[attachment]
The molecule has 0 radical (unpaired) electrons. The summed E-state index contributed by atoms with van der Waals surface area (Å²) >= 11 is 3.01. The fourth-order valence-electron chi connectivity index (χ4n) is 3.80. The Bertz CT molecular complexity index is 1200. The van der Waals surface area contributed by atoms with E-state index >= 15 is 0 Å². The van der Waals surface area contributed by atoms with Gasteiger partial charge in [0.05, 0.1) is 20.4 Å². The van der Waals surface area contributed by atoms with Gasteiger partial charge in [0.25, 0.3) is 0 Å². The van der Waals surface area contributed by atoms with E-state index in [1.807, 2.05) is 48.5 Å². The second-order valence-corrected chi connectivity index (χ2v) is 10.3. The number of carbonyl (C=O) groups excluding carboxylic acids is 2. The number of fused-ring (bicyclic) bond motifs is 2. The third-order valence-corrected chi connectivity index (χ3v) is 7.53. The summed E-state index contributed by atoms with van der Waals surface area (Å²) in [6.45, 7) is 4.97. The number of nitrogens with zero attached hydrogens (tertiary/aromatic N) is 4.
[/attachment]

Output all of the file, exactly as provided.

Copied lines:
The molecule has 0 radical (unpaired) electrons. The summed E-state index contributed by atoms with van der Waals surface area (Å²) >= 11 is 3.01. The fourth-order valence-electron chi connectivity index (χ4n) is 3.80. The Bertz CT molecular complexity index is 1200. The van der Waals surface area contributed by atoms with E-state index >= 15 is 0 Å². The van der Waals surface area contributed by atoms with Gasteiger partial charge in [0.05, 0.1) is 20.4 Å². The van der Waals surface area contributed by atoms with Gasteiger partial charge in [0.25, 0.3) is 0 Å². The van der Waals surface area contributed by atoms with E-state index in [1.807, 2.05) is 48.5 Å². The second-order valence-corrected chi connectivity index (χ2v) is 10.3. The number of carbonyl (C=O) groups excluding carboxylic acids is 2. The number of fused-ring (bicyclic) bond motifs is 2. The third-order valence-corrected chi connectivity index (χ3v) is 7.53. The summed E-state index contributed by atoms with van der Waals surface area (Å²) in [6.45, 7) is 4.97. The number of nitrogens with zero attached hydrogens (tertiary/aromatic N) is 4.